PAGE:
Bottled Water Overview

Bottled water, which includes sparkling water, distilled water, and mineral water, is often advertised by companies as the purest form of water.

It’s important to note that water bottles are not necessarily “more pure” than tap water and it’s important to understand the benefits and drawbacks of bottled water. For example, while bottled water is a good alternative to public or well water, particularly in times of crisis, it costs much more than tap water and produces a large amount of plastic waste.


The cost of bottled water can be 2,000 times more than public water sources.


There are three types of bottled water: distilled, spring, and mineral water. The water source is crucial in understanding the various environmental and health impacts associated with the bottled water.

Distilled water is often drained from existing water sources, such as tap and recycled through purification.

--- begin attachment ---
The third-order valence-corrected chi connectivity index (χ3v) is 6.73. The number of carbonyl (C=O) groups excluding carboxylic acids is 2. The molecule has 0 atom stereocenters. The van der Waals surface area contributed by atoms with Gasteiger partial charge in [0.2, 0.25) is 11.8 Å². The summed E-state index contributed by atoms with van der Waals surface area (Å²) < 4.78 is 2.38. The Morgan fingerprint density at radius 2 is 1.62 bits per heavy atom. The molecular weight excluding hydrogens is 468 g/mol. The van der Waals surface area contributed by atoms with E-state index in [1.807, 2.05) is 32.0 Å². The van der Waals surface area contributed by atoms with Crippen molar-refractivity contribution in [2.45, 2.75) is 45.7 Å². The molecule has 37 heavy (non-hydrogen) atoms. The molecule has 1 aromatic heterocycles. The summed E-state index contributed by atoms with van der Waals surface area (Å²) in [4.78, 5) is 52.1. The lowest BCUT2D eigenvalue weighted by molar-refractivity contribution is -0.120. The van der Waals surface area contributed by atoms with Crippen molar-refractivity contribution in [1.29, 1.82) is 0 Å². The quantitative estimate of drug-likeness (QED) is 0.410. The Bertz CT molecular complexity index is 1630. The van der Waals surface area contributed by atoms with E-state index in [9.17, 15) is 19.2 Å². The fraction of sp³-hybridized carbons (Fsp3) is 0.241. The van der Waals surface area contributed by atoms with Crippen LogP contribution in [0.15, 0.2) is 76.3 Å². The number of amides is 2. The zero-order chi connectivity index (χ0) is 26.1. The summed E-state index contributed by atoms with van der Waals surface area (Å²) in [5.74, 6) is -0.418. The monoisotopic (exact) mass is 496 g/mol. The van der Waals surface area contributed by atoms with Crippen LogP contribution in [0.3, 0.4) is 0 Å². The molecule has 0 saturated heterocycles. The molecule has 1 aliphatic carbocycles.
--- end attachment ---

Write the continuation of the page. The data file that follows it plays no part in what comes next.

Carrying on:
Spring water is captured from surface water.

Mineral water is drawn from groundwater.

While most bottled water is drawn from the ground, surface water, such as lakes and rivers, are also a common source. According to the Pacific Institute, they estimate that 45% of bottled water comes from local municipal systems, which means the water in the bottle might be the same as what comes out of your local tap. In recent years, more attention has been given to the source and quantity of water extracted from local rivers and lakes by bottled water companies.

Once water is pumped from its source, it undergoes a series of treatment steps to remove contaminants. While each company varies in the treatment process, the state of Michigan has regulations on bottled water and requires testing for synthetic chemicals, such as DEHA and benzyl butyl phthalate (BBP). Water that has undergone reverse osmosis water has undergone the greatest filtration.